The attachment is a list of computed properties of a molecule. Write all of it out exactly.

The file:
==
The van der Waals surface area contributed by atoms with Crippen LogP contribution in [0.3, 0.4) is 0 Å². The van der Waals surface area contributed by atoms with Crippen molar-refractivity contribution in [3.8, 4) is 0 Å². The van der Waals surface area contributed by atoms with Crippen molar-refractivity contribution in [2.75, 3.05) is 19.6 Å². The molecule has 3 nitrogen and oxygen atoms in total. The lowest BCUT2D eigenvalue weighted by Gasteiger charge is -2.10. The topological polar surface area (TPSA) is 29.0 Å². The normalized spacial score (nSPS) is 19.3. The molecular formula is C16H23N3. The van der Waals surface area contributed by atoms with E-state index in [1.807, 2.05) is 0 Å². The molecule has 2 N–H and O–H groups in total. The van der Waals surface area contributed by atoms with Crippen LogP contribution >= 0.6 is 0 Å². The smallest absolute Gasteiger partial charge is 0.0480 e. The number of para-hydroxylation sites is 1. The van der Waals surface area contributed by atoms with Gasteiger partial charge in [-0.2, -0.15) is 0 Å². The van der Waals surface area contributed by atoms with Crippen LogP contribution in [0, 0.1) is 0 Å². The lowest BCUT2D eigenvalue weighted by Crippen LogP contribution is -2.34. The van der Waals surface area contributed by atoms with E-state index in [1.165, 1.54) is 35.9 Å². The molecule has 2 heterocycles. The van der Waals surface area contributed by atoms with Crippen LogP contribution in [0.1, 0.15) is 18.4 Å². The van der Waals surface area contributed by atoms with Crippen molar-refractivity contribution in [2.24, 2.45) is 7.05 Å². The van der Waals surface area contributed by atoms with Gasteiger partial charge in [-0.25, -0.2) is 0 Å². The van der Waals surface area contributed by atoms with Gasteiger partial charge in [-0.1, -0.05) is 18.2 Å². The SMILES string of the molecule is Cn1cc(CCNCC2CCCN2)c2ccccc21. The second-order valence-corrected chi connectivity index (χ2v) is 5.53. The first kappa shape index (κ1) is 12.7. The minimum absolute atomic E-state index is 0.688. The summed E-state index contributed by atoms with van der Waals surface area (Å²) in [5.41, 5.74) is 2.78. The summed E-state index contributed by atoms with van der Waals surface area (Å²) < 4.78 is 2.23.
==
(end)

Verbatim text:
The van der Waals surface area contributed by atoms with Crippen LogP contribution in [0.3, 0.4) is 0 Å². The van der Waals surface area contributed by atoms with Crippen molar-refractivity contribution in [3.8, 4) is 0 Å². The van der Waals surface area contributed by atoms with Crippen molar-refractivity contribution in [2.75, 3.05) is 19.6 Å². The molecule has 3 nitrogen and oxygen atoms in total. The lowest BCUT2D eigenvalue weighted by Gasteiger charge is -2.10. The topological polar surface area (TPSA) is 29.0 Å². The normalized spacial score (nSPS) is 19.3. The molecular formula is C16H23N3. The van der Waals surface area contributed by atoms with E-state index in [1.807, 2.05) is 0 Å². The molecule has 2 N–H and O–H groups in total. The van der Waals surface area contributed by atoms with Crippen LogP contribution >= 0.6 is 0 Å². The smallest absolute Gasteiger partial charge is 0.0480 e. The number of para-hydroxylation sites is 1. The van der Waals surface area contributed by atoms with Gasteiger partial charge in [-0.2, -0.15) is 0 Å². The van der Waals surface area contributed by atoms with Crippen LogP contribution in [0, 0.1) is 0 Å². The lowest BCUT2D eigenvalue weighted by Crippen LogP contribution is -2.34. The van der Waals surface area contributed by atoms with E-state index in [1.165, 1.54) is 35.9 Å². The molecule has 2 heterocycles. The van der Waals surface area contributed by atoms with Crippen LogP contribution in [0.1, 0.15) is 18.4 Å². The van der Waals surface area contributed by atoms with Crippen molar-refractivity contribution in [2.24, 2.45) is 7.05 Å². The van der Waals surface area contributed by atoms with Gasteiger partial charge in [-0.25, -0.2) is 0 Å². The van der Waals surface area contributed by atoms with Gasteiger partial charge in [-0.1, -0.05) is 18.2 Å². The SMILES string of the molecule is Cn1cc(CCNCC2CCCN2)c2ccccc21. The second-order valence-corrected chi connectivity index (χ2v) is 5.53. The first kappa shape index (κ1) is 12.7. The minimum absolute atomic E-state index is 0.688. The summed E-state index contributed by atoms with van der Waals surface area (Å²) in [5.41, 5.74) is 2.78. The summed E-state index contributed by atoms with van der Waals surface area (Å²) < 4.78 is 2.23.